Coroner Ms Harkin said: "Is it your opinion that Alfie's death may have been prevented had it been in a paediatric intensive care unit? Is there something that would have been done differently?"

Dr Harlow said: "The team at KGH did an amazing job looking after Alfie. I don't feel the outcome would have been different. He deteriorated extremely quickly and I have the opinion that the outcome would have been the same."

KGH Clinical Director and Consultant Paediatrician Patti Rao said all of the recommendations in the SIR had been followed by the hospital, and since Alfie's death an epilepsy nurse and a second epilepsy specialist consultant had been appointed. She said that the hospital now held four dedicated epilepsy clinics every month and the phone support was also available to patients.

Dr Rao said that there was also now a checklist in development for medics to use when children were being taken off their epilepsy medication.

"We have very much learned from this episode," she said, "and we now explain the risks to parents if their child is withdrawing from epilepsy medication."

She said staff across the whole hospital had been a part of the changes and had taken on other patients into their own clinics to free up capacity for the epilepsy clinics.

In his legal submissions, the family's barrister Craig Carr said that he had 'real concerns' about the way in which EMAS's response to the report had arisen during the inquest process.

"We had a situation where a manager gave evidence yesterday and didn't seem to be aware of the recommendations in the report and was not able to provide any useful evidence on that," he said.

"The evidence we have is that Buccal Midazolam is a.. good medication, a preferable medication to rectal diazepam and it's concerning that the paramedic Andrew Britton has not been given any training on it and wasn't aware of it despite the guidelines."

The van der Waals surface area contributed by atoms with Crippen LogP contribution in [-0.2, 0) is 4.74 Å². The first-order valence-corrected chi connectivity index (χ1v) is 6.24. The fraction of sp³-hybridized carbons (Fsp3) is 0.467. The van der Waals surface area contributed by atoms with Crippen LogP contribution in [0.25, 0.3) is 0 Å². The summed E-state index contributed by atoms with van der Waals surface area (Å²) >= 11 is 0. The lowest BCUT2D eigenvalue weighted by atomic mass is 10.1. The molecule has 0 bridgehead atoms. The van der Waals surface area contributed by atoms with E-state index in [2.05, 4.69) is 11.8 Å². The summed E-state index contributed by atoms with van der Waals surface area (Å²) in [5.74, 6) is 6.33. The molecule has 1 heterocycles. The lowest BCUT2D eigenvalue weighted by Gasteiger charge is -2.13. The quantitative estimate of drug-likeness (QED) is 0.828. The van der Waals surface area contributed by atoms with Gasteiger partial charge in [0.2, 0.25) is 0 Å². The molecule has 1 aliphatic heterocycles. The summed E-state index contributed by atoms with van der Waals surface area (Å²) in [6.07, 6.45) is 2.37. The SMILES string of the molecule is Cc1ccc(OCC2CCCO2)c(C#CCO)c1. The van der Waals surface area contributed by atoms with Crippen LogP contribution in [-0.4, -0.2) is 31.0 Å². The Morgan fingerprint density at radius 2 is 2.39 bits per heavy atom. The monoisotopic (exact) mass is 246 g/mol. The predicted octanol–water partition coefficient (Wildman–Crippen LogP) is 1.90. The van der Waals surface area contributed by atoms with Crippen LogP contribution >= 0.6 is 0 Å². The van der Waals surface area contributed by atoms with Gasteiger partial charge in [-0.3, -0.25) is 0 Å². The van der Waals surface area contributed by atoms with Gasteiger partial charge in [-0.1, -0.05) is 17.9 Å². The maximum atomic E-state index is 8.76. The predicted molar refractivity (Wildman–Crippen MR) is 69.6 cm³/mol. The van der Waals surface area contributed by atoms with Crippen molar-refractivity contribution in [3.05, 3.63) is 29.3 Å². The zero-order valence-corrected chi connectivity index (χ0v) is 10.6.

Returning a narrative verdict to Alfie's clearly distressed family, the coroner said: "I am encouraged that KGH have put in place the measures (in the SIR).

But she said she had 'more concerns' about EMAS. She was concerned that no consideration had been given to ambulance crews carrying Buccal Midazolam, given the relative ease of administering it into the cheek of fitting patients.

She said: "I am also concerned that there was oxygen deprivation to Alfie for a prolonged period."

Ms Harkin also said that she had concerns that a bag and mask was not considered as an alternative when oxygen could not be given to Alfie by paramedics, and that ambulance staff had not correctly balanced the risk of Alfie being starved of oxygen against the danger it may pose to him because of his jerky movements while seizing.

She said that she was confident that Alfie had died of hypoxic ischemic brain injury and multi-organ failure due to his prolonged epileptic seizure.

"The paramedics had difficulty administering oxygen and IV medications due to his continuing fitting movements which resulted in him being without oxygen for more than fifteen minutes," she said.

She said that she would issue a Section 28 report, adding: "Hopefully the report can flag up some important points that the ambulance service can take on board."

Only one other S28 report has been issued in Northamptonshire during 2021. The rare step is taken by coroners only in the most serious of cases where future deaths could be prevented.